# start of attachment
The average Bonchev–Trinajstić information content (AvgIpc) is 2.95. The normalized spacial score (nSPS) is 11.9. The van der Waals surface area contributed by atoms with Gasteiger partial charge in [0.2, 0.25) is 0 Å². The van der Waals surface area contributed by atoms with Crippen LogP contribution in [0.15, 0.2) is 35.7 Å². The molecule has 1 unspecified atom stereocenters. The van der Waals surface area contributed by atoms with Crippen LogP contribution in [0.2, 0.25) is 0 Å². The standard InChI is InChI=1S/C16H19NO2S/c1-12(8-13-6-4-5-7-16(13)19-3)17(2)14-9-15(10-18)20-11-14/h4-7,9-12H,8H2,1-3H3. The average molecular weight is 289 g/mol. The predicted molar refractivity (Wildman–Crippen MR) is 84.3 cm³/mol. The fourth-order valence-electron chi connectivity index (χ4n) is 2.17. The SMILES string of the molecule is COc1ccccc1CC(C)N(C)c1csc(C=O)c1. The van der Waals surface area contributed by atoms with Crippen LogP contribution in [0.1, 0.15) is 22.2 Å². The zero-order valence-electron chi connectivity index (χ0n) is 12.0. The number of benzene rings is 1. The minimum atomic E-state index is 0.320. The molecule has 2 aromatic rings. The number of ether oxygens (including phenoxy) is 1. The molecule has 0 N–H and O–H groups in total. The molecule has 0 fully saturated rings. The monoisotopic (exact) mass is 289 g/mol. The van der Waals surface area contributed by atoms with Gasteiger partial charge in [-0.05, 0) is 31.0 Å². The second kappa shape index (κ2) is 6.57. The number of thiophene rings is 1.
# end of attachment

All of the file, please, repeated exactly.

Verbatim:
The average Bonchev–Trinajstić information content (AvgIpc) is 2.95. The normalized spacial score (nSPS) is 11.9. The van der Waals surface area contributed by atoms with Gasteiger partial charge in [0.2, 0.25) is 0 Å². The van der Waals surface area contributed by atoms with Crippen LogP contribution in [0.15, 0.2) is 35.7 Å². The molecule has 1 unspecified atom stereocenters. The van der Waals surface area contributed by atoms with Crippen LogP contribution in [0.2, 0.25) is 0 Å². The standard InChI is InChI=1S/C16H19NO2S/c1-12(8-13-6-4-5-7-16(13)19-3)17(2)14-9-15(10-18)20-11-14/h4-7,9-12H,8H2,1-3H3. The average molecular weight is 289 g/mol. The predicted molar refractivity (Wildman–Crippen MR) is 84.3 cm³/mol. The fourth-order valence-electron chi connectivity index (χ4n) is 2.17. The SMILES string of the molecule is COc1ccccc1CC(C)N(C)c1csc(C=O)c1. The van der Waals surface area contributed by atoms with Crippen LogP contribution in [0.1, 0.15) is 22.2 Å². The zero-order valence-electron chi connectivity index (χ0n) is 12.0. The number of benzene rings is 1. The minimum atomic E-state index is 0.320. The molecule has 2 aromatic rings. The number of ether oxygens (including phenoxy) is 1. The molecule has 0 N–H and O–H groups in total. The molecule has 0 fully saturated rings. The monoisotopic (exact) mass is 289 g/mol. The van der Waals surface area contributed by atoms with Gasteiger partial charge in [-0.05, 0) is 31.0 Å². The second kappa shape index (κ2) is 6.57. The number of thiophene rings is 1.